India has come a long way in the climate negotiations. From being extremely defensive, India has chosen to take a step forward and has engaged creatively in the negotiations.
If India emits only 4% of GHG why should we act at all?
Global warming is a global problem which would have a global solution. India might have a share of 4% in overall GHG emissions yet India does need to ensure that it is on a low carbon development pathway. India does have developmental priorities and needs to go a long way in order to provide everyone in India with a better standard of living. In doing so India emission are bound to grow in the shorter run, yet India should take steps which will ensure that in the longer run India does not go on a carbon intensive development trajectory and adopts a sustainable and equitable pathway.
The PM has said that our per capita emissions will always be below the world average. Isn’t that enough?
The PM has stated that our per capita emission would be always below world average but using the language of per capita emissions is not lucid. In India along with other countries the poor do not have a significant carbon foot print which means that when we deduct emissions based on per capita we undermine the existing economic diversity in the country. In India there is a huge disparity among the carbon foot print of the poor and the rich, this disparity is lost in a per capita aggregation. If we use the per capita argument we would not have inclusive development.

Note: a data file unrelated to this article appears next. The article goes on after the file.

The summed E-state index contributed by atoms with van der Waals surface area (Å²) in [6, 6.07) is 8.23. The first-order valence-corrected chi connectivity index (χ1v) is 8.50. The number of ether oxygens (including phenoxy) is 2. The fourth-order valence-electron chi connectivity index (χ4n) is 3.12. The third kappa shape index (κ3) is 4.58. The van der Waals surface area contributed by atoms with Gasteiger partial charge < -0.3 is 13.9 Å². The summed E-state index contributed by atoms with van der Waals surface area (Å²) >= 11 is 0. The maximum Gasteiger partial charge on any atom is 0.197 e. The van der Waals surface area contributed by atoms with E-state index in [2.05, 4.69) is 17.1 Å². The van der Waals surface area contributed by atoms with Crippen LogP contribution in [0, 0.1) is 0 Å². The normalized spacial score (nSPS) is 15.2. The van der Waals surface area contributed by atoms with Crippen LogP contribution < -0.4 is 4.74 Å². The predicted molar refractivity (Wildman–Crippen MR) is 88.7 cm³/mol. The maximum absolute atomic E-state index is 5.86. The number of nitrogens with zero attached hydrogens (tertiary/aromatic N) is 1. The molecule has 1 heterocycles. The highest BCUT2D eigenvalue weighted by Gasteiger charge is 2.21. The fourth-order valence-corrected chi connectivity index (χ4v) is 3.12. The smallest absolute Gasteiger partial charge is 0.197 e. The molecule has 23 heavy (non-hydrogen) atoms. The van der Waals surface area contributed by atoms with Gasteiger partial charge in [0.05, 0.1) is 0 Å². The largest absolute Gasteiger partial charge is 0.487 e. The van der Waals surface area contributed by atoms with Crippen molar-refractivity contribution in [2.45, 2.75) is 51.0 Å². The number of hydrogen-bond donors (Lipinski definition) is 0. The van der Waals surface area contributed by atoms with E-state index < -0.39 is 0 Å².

Should India be striking bilateral deals with China and the US?
The UNFCCC was established as a forum because climate change cannot be dealt with bilaterally. India can strike as many bilateral deals as possible to ensure deeper coordination and cooperation yet bilateral deals should not undermine the multilateral process of UNFCCC.
Is NO DEAL better than a BAD DEAL?
At Copenhagen we need to have a fair, ambitious and legally binding deal. We need to have a deal which is internationally binding and not politically binding. There is a need of the hour to have political will in order to ensure that we do not have a bad deal at Copenhagen. Science has given the verdict and it cannot change, change needs to come from politics. We do not want a photo opportunity at Copenhagen where world leaders shake hands. We need to see a vision which ensures that the world is on the pathway to keep global temperature well below a 2 degrees rise.